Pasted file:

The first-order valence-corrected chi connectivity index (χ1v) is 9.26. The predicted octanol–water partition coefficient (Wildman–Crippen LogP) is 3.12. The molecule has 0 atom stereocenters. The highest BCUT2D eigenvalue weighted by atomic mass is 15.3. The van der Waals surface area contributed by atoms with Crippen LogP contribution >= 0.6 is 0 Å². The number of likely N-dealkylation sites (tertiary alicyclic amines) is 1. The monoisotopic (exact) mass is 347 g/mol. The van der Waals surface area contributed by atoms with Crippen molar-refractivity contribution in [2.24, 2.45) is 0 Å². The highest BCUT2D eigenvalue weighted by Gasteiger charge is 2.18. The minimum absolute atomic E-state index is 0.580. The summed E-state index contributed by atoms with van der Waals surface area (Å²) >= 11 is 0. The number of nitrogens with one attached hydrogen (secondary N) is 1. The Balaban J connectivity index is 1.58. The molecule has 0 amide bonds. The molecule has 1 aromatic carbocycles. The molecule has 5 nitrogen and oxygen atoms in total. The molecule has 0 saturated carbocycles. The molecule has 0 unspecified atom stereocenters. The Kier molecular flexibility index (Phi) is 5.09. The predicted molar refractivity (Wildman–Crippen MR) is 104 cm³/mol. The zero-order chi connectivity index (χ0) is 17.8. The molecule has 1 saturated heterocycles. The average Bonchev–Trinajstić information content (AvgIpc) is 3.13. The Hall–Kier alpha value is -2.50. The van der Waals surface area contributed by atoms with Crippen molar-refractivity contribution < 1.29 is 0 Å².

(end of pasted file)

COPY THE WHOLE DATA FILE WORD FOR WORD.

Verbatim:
The first-order valence-corrected chi connectivity index (χ1v) is 9.26. The predicted octanol–water partition coefficient (Wildman–Crippen LogP) is 3.12. The molecule has 0 atom stereocenters. The highest BCUT2D eigenvalue weighted by atomic mass is 15.3. The van der Waals surface area contributed by atoms with Crippen LogP contribution >= 0.6 is 0 Å². The number of likely N-dealkylation sites (tertiary alicyclic amines) is 1. The monoisotopic (exact) mass is 347 g/mol. The van der Waals surface area contributed by atoms with Crippen molar-refractivity contribution in [2.24, 2.45) is 0 Å². The highest BCUT2D eigenvalue weighted by Gasteiger charge is 2.18. The minimum absolute atomic E-state index is 0.580. The summed E-state index contributed by atoms with van der Waals surface area (Å²) >= 11 is 0. The number of nitrogens with one attached hydrogen (secondary N) is 1. The Balaban J connectivity index is 1.58. The molecule has 0 amide bonds. The molecule has 1 aromatic carbocycles. The molecule has 5 nitrogen and oxygen atoms in total. The molecule has 0 saturated carbocycles. The molecule has 0 unspecified atom stereocenters. The Kier molecular flexibility index (Phi) is 5.09. The predicted molar refractivity (Wildman–Crippen MR) is 104 cm³/mol. The zero-order chi connectivity index (χ0) is 17.8. The molecule has 1 saturated heterocycles. The average Bonchev–Trinajstić information content (AvgIpc) is 3.13. The Hall–Kier alpha value is -2.50. The van der Waals surface area contributed by atoms with Crippen molar-refractivity contribution < 1.29 is 0 Å².